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My favourite Scottish reads

Hebrides, Peter May

Hebrides, Peter May (Photographs - David Wilson)

It's a photographic love letter to the Hebrides. Stunning imagery, personal anecdotes and a history of the island and its people. This is a book l return to time and time again. It captures the colour and feel of the islands perfectly. It's a moodboard of inspiration for photographers and once viewed you will feel compelled to make your own pilgrimage to the islands. 

The Scottish Bothy Bible

Cool Camping Scotland, Keith Didcock, Andy Stothert, Robin McKelvie & Jenny McKelvie

Scotland has some of the finest camping sites in the world. We've done our fair share of wild camping, still do, but nowadays we like to pre-plan some of our trips with a bit more comfort in mind. Always on the lookout for a unique and scenic spot, this is our starting point. This book looks more at the overall experience rather than just 5* facilities. Mountains, sea-scapes, sunsets, home-cooking, art courses, traditional music. There's a campsite for every interest. Along with handy hints like where the nearest pub is or what to do if it's rainy. Buy this if you want to find a unique location to stay in Scotland. 

The Scottish Bothy Bible, Geoff Allan

As above but for the more rough and ready of us. Not my husband's cup of tea, he prefers van-life. But this newly released book has me dreaming of mountain adventures and long nights spent in front of an open fire nursing a wee dram. Bothies have a special place in the hearts of outdoor enthusiasts. Basic accommodation, often in the most scenic and remote of locations, which provide shelter for anyone who needs them. How very Scottish! The book is broken down into categories such as bothies for beginners and families, romantic bothies, best bothies for solitude and best for history and legends. If you are after a Scottish adventure, this might be the guide to fire you up.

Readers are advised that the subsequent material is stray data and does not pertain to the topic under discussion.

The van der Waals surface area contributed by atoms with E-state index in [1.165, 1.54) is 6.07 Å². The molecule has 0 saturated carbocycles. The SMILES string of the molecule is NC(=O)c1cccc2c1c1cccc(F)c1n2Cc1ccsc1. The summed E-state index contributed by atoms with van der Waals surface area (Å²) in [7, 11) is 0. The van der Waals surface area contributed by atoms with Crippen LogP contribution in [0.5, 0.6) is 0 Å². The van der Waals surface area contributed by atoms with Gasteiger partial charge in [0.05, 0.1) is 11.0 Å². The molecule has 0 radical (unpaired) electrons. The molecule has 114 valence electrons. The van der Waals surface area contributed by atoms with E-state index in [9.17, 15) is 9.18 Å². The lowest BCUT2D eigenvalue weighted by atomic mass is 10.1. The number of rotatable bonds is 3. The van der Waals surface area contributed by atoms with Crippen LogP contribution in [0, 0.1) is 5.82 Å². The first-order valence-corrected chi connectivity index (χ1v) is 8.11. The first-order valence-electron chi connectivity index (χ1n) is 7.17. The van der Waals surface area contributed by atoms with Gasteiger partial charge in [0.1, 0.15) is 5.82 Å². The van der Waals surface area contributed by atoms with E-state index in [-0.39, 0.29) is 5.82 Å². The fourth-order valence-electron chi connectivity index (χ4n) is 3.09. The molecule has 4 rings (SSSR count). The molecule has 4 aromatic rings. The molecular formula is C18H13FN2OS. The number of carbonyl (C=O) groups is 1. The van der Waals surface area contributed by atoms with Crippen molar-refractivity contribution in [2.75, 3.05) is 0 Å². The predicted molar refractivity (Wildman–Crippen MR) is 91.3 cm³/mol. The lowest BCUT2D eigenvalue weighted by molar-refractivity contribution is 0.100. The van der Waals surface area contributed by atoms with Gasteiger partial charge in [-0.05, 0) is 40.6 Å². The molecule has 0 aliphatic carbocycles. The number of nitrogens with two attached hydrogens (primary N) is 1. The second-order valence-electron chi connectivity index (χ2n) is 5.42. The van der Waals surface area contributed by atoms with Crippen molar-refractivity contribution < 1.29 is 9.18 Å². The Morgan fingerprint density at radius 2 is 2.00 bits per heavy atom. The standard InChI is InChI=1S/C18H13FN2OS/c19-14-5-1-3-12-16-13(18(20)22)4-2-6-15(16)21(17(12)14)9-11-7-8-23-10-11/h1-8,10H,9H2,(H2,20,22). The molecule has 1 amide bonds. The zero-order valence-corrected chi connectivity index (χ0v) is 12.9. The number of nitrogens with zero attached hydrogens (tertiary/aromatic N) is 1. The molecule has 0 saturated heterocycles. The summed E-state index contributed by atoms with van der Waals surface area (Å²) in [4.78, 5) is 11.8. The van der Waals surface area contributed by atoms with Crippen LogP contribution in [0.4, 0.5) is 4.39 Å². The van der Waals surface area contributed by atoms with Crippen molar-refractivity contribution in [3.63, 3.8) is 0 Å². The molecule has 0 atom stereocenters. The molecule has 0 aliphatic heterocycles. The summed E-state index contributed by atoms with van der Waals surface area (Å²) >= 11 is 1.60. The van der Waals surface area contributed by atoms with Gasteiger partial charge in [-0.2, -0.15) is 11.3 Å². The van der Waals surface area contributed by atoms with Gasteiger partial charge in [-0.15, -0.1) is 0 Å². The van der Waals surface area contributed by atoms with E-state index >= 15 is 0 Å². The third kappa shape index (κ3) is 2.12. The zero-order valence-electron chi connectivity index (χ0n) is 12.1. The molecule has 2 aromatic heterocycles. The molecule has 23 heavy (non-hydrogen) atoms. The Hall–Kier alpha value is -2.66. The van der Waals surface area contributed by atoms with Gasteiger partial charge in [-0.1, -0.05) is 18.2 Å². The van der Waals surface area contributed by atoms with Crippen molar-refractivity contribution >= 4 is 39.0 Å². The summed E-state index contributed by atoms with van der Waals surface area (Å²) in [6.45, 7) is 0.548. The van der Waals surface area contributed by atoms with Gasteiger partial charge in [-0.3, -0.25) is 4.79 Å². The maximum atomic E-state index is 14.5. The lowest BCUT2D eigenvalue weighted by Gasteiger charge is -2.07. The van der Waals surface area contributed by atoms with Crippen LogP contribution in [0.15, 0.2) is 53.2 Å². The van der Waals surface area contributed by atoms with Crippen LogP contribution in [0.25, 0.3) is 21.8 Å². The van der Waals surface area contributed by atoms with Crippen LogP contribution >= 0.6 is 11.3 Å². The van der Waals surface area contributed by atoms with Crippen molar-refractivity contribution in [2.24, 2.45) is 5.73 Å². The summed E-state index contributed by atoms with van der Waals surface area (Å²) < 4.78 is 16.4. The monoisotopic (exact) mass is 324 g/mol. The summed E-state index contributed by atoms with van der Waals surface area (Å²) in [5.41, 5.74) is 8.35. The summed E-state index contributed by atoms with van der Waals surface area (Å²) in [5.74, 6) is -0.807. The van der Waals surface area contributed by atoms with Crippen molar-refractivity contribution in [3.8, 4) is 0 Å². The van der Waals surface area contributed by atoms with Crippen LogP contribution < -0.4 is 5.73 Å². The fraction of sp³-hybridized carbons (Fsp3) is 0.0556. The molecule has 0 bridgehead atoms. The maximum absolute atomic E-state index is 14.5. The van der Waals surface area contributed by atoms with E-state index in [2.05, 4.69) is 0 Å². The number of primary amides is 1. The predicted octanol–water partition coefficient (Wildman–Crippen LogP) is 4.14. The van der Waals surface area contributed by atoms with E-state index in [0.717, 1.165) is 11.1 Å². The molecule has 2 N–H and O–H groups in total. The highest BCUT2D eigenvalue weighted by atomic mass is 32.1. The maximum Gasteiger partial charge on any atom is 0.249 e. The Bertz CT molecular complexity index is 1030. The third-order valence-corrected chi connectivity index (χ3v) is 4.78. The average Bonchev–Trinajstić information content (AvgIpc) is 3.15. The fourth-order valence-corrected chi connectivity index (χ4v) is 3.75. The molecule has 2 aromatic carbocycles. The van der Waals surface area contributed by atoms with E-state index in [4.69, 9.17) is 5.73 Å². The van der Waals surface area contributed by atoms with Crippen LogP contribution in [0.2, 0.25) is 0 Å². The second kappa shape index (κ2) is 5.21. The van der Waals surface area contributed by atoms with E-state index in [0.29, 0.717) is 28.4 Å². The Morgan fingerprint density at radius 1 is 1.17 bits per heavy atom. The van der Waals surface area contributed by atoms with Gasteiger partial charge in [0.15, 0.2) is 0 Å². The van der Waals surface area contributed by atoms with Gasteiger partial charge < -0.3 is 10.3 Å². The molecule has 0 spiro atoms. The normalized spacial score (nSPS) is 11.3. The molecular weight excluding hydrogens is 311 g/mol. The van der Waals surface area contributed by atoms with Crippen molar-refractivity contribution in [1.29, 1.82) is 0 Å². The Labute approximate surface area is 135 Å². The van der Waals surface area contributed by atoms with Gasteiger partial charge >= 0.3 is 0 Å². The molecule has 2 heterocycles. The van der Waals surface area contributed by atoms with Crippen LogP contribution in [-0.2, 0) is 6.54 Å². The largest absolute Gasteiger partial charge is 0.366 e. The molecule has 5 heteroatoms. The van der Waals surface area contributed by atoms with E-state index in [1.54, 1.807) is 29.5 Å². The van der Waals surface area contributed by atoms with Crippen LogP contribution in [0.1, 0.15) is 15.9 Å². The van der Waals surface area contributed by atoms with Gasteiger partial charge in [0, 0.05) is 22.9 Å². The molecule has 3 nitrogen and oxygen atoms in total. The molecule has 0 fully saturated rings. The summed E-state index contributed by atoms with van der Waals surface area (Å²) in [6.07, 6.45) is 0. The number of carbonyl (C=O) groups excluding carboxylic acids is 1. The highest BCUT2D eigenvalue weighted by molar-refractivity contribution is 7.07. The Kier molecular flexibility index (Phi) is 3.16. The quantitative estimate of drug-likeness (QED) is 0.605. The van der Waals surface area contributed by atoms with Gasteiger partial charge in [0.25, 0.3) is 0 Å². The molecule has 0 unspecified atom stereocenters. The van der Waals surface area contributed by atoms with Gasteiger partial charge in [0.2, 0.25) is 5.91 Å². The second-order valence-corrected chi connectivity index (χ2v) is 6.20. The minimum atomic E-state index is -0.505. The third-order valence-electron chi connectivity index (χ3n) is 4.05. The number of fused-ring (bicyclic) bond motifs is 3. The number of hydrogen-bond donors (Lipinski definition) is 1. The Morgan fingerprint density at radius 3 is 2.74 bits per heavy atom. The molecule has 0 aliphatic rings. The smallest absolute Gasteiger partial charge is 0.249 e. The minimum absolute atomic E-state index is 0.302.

The Living Mountain, Nan Shepherd

The Living Mountain, Nan Shepherd

This book has justifiably earned cult status. l simply cannot do justice to it with my own words. If you love mountains, have spent any time in the Cairngorm mountain range or love fantastic writing, you must get this book. The prose is spellbinding. Here is someone who enjoyed mountains not just for the challenge of reaching the top, but as an exercise in absorbing all of our surroundings and the impact nature and the wild has on us. She makes it all feel magical. 

Between the Sunset and the Sea, A view of 16 British Mountains, Simon Ingram

Still making my way through this and although it's not specifically Scottish, I've included it here because it makes lots of references to Scottish mountains.  This is a chunky and engaging read by another author who has the unique ability to capture special details about a place that others just don't see. It goes some way to explaining why mountains have such appeal for some people. It's written by a mountain lover for mountain lovers. Get ready to read about some of your favourite climbs in a new light or to be inspired to finally climb one of the mountains that he so evocatively describes. 

An Illustrated Treasure of Scottish Mythical Creatures

An Illustrated Treasure of Scottish Mythical Creatures, Theresa Breslin, Kate Leiper

Enchanting bedtime reading for children filled with Scottish folklore about creatures such as the Loch Ness monster (affectionately known as Nessie), selkies (seals that take a human form), kelpies, giants and much more. A storybook that both me and my kids love to read again and again.